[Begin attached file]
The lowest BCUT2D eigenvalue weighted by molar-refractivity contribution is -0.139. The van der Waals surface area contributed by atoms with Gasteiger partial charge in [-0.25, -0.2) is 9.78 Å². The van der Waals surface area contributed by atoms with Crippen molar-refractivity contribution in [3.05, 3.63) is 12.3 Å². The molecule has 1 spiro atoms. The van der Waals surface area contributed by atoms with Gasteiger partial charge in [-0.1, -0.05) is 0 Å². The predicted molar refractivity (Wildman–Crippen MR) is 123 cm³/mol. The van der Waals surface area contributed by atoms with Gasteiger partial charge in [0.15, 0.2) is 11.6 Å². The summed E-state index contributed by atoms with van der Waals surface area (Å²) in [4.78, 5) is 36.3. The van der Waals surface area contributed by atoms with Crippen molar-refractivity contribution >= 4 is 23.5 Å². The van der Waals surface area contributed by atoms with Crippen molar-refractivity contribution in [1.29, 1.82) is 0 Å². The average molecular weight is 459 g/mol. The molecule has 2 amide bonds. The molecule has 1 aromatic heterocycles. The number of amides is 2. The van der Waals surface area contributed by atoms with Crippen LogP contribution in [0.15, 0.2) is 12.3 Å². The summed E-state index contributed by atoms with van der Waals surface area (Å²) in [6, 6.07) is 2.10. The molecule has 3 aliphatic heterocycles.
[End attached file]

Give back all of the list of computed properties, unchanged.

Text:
The lowest BCUT2D eigenvalue weighted by molar-refractivity contribution is -0.139. The van der Waals surface area contributed by atoms with Gasteiger partial charge in [-0.25, -0.2) is 9.78 Å². The van der Waals surface area contributed by atoms with Crippen molar-refractivity contribution in [3.05, 3.63) is 12.3 Å². The molecule has 1 spiro atoms. The van der Waals surface area contributed by atoms with Gasteiger partial charge in [-0.1, -0.05) is 0 Å². The predicted molar refractivity (Wildman–Crippen MR) is 123 cm³/mol. The van der Waals surface area contributed by atoms with Gasteiger partial charge in [0.15, 0.2) is 11.6 Å². The summed E-state index contributed by atoms with van der Waals surface area (Å²) in [4.78, 5) is 36.3. The van der Waals surface area contributed by atoms with Crippen molar-refractivity contribution >= 4 is 23.5 Å². The van der Waals surface area contributed by atoms with Crippen molar-refractivity contribution in [1.29, 1.82) is 0 Å². The average molecular weight is 459 g/mol. The molecule has 2 amide bonds. The molecule has 1 aromatic heterocycles. The number of amides is 2. The van der Waals surface area contributed by atoms with Crippen LogP contribution in [0.15, 0.2) is 12.3 Å². The summed E-state index contributed by atoms with van der Waals surface area (Å²) in [6, 6.07) is 2.10. The molecule has 3 aliphatic heterocycles.